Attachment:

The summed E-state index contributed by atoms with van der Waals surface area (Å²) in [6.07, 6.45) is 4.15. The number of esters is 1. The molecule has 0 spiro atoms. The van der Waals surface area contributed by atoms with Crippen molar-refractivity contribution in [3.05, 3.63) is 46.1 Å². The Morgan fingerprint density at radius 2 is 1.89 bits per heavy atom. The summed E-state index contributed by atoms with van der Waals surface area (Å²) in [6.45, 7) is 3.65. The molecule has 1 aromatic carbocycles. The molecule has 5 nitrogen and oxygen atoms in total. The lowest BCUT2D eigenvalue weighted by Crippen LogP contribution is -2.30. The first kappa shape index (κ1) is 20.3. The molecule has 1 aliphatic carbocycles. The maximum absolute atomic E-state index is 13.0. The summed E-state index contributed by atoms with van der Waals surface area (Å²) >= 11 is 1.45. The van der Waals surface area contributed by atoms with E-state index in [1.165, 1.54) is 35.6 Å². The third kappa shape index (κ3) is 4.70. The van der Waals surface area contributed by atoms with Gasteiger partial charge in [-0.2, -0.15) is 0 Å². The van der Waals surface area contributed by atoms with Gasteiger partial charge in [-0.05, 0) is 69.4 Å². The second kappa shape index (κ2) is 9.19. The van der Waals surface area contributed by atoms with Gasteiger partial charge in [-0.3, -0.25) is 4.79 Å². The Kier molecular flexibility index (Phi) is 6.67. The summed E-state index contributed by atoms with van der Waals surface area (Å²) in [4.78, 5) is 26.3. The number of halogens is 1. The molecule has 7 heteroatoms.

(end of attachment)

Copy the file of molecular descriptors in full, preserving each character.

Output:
The summed E-state index contributed by atoms with van der Waals surface area (Å²) in [6.07, 6.45) is 4.15. The number of esters is 1. The molecule has 0 spiro atoms. The van der Waals surface area contributed by atoms with Crippen molar-refractivity contribution in [3.05, 3.63) is 46.1 Å². The Morgan fingerprint density at radius 2 is 1.89 bits per heavy atom. The summed E-state index contributed by atoms with van der Waals surface area (Å²) in [6.45, 7) is 3.65. The molecule has 1 aromatic carbocycles. The molecule has 5 nitrogen and oxygen atoms in total. The lowest BCUT2D eigenvalue weighted by Crippen LogP contribution is -2.30. The first kappa shape index (κ1) is 20.3. The molecule has 1 aliphatic carbocycles. The maximum absolute atomic E-state index is 13.0. The summed E-state index contributed by atoms with van der Waals surface area (Å²) >= 11 is 1.45. The van der Waals surface area contributed by atoms with E-state index in [1.165, 1.54) is 35.6 Å². The third kappa shape index (κ3) is 4.70. The van der Waals surface area contributed by atoms with Gasteiger partial charge in [-0.2, -0.15) is 0 Å². The van der Waals surface area contributed by atoms with Gasteiger partial charge in [-0.05, 0) is 69.4 Å². The second kappa shape index (κ2) is 9.19. The van der Waals surface area contributed by atoms with Gasteiger partial charge in [-0.3, -0.25) is 4.79 Å². The Kier molecular flexibility index (Phi) is 6.67. The summed E-state index contributed by atoms with van der Waals surface area (Å²) in [4.78, 5) is 26.3. The number of halogens is 1. The molecule has 7 heteroatoms.